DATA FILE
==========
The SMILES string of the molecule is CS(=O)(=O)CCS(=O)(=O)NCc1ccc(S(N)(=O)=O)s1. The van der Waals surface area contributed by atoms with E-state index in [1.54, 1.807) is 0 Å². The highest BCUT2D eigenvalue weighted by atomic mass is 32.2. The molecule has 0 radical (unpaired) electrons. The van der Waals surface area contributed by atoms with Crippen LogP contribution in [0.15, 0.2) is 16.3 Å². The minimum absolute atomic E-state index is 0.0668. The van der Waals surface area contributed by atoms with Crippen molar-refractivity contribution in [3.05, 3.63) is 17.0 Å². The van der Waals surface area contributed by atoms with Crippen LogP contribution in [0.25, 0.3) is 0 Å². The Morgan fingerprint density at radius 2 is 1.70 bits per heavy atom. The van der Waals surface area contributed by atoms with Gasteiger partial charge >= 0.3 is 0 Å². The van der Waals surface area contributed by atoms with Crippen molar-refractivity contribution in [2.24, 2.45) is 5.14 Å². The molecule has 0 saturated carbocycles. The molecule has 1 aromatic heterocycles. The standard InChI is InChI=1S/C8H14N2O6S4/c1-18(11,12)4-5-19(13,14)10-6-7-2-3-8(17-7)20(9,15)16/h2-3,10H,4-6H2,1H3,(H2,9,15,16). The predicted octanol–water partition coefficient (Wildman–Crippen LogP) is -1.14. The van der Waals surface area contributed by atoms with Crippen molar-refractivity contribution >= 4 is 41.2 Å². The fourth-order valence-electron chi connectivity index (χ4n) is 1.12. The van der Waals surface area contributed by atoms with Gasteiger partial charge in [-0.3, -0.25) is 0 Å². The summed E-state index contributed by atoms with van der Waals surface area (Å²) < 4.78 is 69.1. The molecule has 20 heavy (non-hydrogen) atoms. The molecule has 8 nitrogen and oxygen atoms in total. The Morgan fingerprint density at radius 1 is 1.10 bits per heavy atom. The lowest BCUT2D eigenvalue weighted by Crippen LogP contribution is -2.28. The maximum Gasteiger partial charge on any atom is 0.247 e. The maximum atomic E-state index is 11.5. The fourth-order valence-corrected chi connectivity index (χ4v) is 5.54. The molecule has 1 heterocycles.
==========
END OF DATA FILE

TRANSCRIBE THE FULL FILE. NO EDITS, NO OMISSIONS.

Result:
The SMILES string of the molecule is CS(=O)(=O)CCS(=O)(=O)NCc1ccc(S(N)(=O)=O)s1. The van der Waals surface area contributed by atoms with E-state index in [1.54, 1.807) is 0 Å². The highest BCUT2D eigenvalue weighted by atomic mass is 32.2. The molecule has 0 radical (unpaired) electrons. The van der Waals surface area contributed by atoms with Crippen LogP contribution in [0.15, 0.2) is 16.3 Å². The minimum absolute atomic E-state index is 0.0668. The van der Waals surface area contributed by atoms with Crippen molar-refractivity contribution in [3.05, 3.63) is 17.0 Å². The van der Waals surface area contributed by atoms with Crippen LogP contribution in [0.25, 0.3) is 0 Å². The Morgan fingerprint density at radius 2 is 1.70 bits per heavy atom. The van der Waals surface area contributed by atoms with Gasteiger partial charge >= 0.3 is 0 Å². The van der Waals surface area contributed by atoms with Crippen molar-refractivity contribution in [2.24, 2.45) is 5.14 Å². The molecule has 0 saturated carbocycles. The molecule has 1 aromatic heterocycles. The standard InChI is InChI=1S/C8H14N2O6S4/c1-18(11,12)4-5-19(13,14)10-6-7-2-3-8(17-7)20(9,15)16/h2-3,10H,4-6H2,1H3,(H2,9,15,16). The predicted octanol–water partition coefficient (Wildman–Crippen LogP) is -1.14. The van der Waals surface area contributed by atoms with Crippen molar-refractivity contribution >= 4 is 41.2 Å². The fourth-order valence-electron chi connectivity index (χ4n) is 1.12. The van der Waals surface area contributed by atoms with Gasteiger partial charge in [-0.3, -0.25) is 0 Å². The summed E-state index contributed by atoms with van der Waals surface area (Å²) < 4.78 is 69.1. The molecule has 20 heavy (non-hydrogen) atoms. The molecule has 8 nitrogen and oxygen atoms in total. The Morgan fingerprint density at radius 1 is 1.10 bits per heavy atom. The lowest BCUT2D eigenvalue weighted by Crippen LogP contribution is -2.28. The maximum Gasteiger partial charge on any atom is 0.247 e. The maximum atomic E-state index is 11.5. The fourth-order valence-corrected chi connectivity index (χ4v) is 5.54. The molecule has 1 heterocycles.